In addition to fostering original research on the natural history, ecology, and biodiversity conservation of Toft Point and Door County, this annual award is intended to provide valuable hands-on research opportunities for students. Past recipients of the Cofrin Center for Biodiversity’s Student Research Grants have demonstrated the effectiveness of faculty-guided student research in helping shape successful careers in a wide variety of professions. By combining science, conservation, and education, the Roy and Charlotte Lukes Research Award will extend the legacy and unselfish values that these two important Door County leaders have championed for more than half a century.     

Land Trust Grant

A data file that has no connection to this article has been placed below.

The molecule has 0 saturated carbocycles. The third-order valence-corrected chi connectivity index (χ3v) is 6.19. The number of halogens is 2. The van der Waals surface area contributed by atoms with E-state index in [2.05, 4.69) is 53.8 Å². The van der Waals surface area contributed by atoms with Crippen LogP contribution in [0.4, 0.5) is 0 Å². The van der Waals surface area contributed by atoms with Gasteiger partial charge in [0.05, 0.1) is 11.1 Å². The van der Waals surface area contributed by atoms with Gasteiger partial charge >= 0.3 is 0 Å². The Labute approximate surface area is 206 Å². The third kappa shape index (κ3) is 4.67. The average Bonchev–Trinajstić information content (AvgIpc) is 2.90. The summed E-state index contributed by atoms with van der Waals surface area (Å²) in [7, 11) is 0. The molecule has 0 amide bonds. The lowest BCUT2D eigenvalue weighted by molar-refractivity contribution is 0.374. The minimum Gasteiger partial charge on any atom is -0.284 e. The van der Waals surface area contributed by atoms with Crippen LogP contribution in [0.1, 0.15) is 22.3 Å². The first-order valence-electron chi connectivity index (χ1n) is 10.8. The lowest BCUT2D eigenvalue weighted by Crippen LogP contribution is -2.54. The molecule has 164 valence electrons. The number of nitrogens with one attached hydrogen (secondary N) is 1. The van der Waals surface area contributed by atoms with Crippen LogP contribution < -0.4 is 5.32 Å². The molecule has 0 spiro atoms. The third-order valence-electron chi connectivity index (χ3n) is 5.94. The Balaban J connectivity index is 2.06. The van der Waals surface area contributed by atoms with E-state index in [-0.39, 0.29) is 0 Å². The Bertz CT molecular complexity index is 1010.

In order to provide students with opportunities to conduct research in other conservation areas in northeastern WI, Drs. Michael Draney and Vicki Medland have provided an additional grant award. Preference is given to research conducted in an area managed by a recognized land trust. Research in privately owned areas that have important natural features or high associated biodiversity will be considered. Proposals in areas managed by The Ridges Sanctuary and the Baird Creek Preservation Foundation are especially encouraged. Grants are available to students enrolled or employed by UW-Green Bay. Students carry out a research project in collaboration with a UW-Green Bay faculty member and will present results at our annual research symposium.